Rosie Paterson checks into Hotel Château du Grand-Luce, thirty minutes from Paris and the perfect base for Le Mans.
In an unassuming French village, on the outskirts of the Loire Valley, you’ll find an impossibly romantic building constructed out of soft tuffeau stone. So soft, in fact, you can make out the signatures and drawings carved into the stone by Second World War soldiers, who repurposed Château du Grand-Luce as a military hospital. Valuable works from the Louvre were hidden from the Nazis underneath the former stables, now transformed into a grand ballroom.
The history of Hotel Château du Grand-Luce, however, stretches back further than the 1930s. It was constructed in the mid 18th century using instructions sent by letter from owner Baron Jacques Pineau de Viennay to the architect. Upon completion, de Viennay visited for the first time and promptly dropped dead of a heart attack — some say because of the château’s neo-Classical beauty.
After the painstaking restoration — inspired by de Viennay’s exacting standards — the hotel is almost overwhelming. The entrance hall boasts the original stone floor; elsewhere, the wood parquet was sourced from a forest 20 minutes away, from which timber was also sent to the Palace of Versailles.
Where possible, the furniture has been saved: some of the chairs have been reupholstered, but, on their backs, the original fabric was left exposed. The statues outside — interspersed among hydrangeas, rhododendrons and roses — were a gift to de Viennay from Louis XV.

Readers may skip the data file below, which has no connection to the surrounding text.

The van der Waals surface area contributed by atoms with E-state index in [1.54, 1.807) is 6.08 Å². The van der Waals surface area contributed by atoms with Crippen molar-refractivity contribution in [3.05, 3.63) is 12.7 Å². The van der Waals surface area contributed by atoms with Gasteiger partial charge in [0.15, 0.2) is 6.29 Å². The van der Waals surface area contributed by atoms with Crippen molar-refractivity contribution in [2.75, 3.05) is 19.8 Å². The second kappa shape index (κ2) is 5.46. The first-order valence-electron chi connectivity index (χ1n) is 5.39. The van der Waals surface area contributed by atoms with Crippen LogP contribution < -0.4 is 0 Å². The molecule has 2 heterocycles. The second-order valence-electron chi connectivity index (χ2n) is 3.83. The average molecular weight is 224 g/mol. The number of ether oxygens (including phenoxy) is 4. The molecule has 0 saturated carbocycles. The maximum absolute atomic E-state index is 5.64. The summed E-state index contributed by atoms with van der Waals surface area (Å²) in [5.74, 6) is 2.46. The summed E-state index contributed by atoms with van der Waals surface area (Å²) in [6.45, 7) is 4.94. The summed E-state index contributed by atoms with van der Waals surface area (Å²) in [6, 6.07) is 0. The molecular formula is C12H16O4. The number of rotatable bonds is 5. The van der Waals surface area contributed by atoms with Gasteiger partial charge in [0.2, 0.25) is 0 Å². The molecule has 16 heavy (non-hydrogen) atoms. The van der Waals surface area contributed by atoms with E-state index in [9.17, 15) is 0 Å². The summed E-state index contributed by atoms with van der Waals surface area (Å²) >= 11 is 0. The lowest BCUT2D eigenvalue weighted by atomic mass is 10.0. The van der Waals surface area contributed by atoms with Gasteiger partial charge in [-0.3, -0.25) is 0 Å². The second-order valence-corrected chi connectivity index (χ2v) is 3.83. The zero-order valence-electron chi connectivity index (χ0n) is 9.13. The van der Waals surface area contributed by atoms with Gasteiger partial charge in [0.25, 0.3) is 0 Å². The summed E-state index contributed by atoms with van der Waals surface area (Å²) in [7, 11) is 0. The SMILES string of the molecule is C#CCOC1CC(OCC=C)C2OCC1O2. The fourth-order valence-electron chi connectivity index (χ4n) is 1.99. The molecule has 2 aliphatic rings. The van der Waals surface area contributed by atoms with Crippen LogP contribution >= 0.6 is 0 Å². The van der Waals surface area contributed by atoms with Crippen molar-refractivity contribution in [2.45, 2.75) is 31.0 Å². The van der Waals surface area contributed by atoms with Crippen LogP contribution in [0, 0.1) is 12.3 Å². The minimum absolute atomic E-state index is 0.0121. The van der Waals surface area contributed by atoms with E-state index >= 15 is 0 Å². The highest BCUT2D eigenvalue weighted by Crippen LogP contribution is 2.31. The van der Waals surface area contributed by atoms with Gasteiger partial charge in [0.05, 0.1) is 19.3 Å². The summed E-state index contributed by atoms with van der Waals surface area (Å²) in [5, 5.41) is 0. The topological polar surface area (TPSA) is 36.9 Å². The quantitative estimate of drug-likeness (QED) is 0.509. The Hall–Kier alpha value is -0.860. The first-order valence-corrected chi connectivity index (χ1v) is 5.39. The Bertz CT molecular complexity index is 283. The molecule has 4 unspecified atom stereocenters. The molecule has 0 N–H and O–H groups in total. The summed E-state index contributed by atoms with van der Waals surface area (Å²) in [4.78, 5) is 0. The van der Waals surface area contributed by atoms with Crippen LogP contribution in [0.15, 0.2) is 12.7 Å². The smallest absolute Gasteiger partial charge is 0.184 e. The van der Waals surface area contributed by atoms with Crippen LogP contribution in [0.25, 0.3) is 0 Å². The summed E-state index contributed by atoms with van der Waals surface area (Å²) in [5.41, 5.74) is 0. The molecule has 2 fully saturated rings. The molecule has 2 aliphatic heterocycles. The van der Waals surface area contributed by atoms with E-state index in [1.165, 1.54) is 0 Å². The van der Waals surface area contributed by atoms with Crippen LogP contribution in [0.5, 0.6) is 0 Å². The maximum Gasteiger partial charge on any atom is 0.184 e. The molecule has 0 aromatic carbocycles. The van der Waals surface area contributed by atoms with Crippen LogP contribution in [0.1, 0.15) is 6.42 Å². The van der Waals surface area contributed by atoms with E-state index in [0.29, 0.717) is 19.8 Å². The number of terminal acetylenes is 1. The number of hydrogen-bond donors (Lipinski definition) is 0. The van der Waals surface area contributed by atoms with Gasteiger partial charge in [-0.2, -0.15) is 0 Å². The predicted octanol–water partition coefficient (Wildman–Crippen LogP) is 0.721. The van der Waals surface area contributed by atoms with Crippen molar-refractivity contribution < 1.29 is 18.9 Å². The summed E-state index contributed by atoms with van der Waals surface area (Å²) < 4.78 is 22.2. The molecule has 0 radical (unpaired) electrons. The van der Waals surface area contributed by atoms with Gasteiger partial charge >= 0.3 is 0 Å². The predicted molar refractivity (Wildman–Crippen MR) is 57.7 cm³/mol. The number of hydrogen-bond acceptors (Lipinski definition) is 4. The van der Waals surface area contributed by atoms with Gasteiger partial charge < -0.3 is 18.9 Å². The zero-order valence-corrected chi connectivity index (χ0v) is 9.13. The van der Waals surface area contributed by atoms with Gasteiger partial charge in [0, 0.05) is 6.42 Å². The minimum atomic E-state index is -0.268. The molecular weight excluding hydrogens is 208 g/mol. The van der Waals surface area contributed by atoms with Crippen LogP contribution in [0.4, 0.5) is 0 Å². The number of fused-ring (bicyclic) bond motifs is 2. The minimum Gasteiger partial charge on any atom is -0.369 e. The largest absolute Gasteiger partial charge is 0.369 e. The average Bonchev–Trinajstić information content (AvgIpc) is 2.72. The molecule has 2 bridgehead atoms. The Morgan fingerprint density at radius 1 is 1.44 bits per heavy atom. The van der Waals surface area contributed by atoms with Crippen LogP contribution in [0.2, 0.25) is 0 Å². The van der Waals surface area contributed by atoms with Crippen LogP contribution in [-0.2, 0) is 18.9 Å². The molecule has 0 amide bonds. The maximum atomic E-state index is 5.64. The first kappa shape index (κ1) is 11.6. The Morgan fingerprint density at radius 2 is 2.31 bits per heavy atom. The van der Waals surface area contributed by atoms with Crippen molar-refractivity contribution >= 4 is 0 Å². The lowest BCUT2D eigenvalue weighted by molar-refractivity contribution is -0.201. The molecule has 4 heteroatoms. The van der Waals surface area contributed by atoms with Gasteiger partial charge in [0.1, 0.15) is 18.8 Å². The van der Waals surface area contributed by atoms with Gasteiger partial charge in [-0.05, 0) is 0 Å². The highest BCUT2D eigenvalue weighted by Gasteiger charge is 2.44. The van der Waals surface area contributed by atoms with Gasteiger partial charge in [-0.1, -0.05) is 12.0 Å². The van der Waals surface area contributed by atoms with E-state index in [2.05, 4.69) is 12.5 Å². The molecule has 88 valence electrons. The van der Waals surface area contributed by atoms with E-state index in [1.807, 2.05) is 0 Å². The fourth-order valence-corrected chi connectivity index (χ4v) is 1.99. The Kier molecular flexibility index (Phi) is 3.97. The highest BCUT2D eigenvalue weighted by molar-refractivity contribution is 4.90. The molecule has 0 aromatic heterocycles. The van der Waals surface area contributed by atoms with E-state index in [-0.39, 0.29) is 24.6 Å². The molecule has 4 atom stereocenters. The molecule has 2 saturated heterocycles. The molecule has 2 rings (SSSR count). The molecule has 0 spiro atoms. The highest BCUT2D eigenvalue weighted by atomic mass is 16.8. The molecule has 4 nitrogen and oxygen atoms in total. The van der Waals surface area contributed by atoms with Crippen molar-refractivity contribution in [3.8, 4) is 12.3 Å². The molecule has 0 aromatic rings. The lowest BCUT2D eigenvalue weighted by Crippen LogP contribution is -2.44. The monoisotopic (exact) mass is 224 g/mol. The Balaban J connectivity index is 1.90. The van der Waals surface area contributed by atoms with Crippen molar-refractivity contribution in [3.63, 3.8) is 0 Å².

No two bedrooms are even remotely similar. Mine — all blousy pink silk curtains, French toile-covered walls and matching stripy bed canopy — looked out onto the landscaped gardens.
Most hotels — even the best ones — still feel like hotels. At the château, I half expected to turn a corner and bump into Louis XV and his powdered wig. On a rainy afternoon, I put my feet up on the cabriole sofa and read for hours. I realised I’d become a bit too comfortable when, that evening, I skipped down the stairs to supper in a cream brocade dress (that matched the curtains), but no shoes.
Best time to go
Combine with a trip to Paris (an easy train ride away) from June through to September; 24 Hours of Le Mans typically takes place on the second weekend of June, but rooms are snapped up months in advance so book now for 2022
While you’re there
- Explore the kitchen garden, bursting with haricots verts, artichokes and stone fruits. Steal a pear, if you dare
- Ask for a picnic lunch by the circular swimming pool: its location in a sunken section of garden always feels a little warmer than everywhere else
- If you’re inclined to venture out, the nearby town of La Chatre-sur-le-Loir is famed for its antique shops and markets
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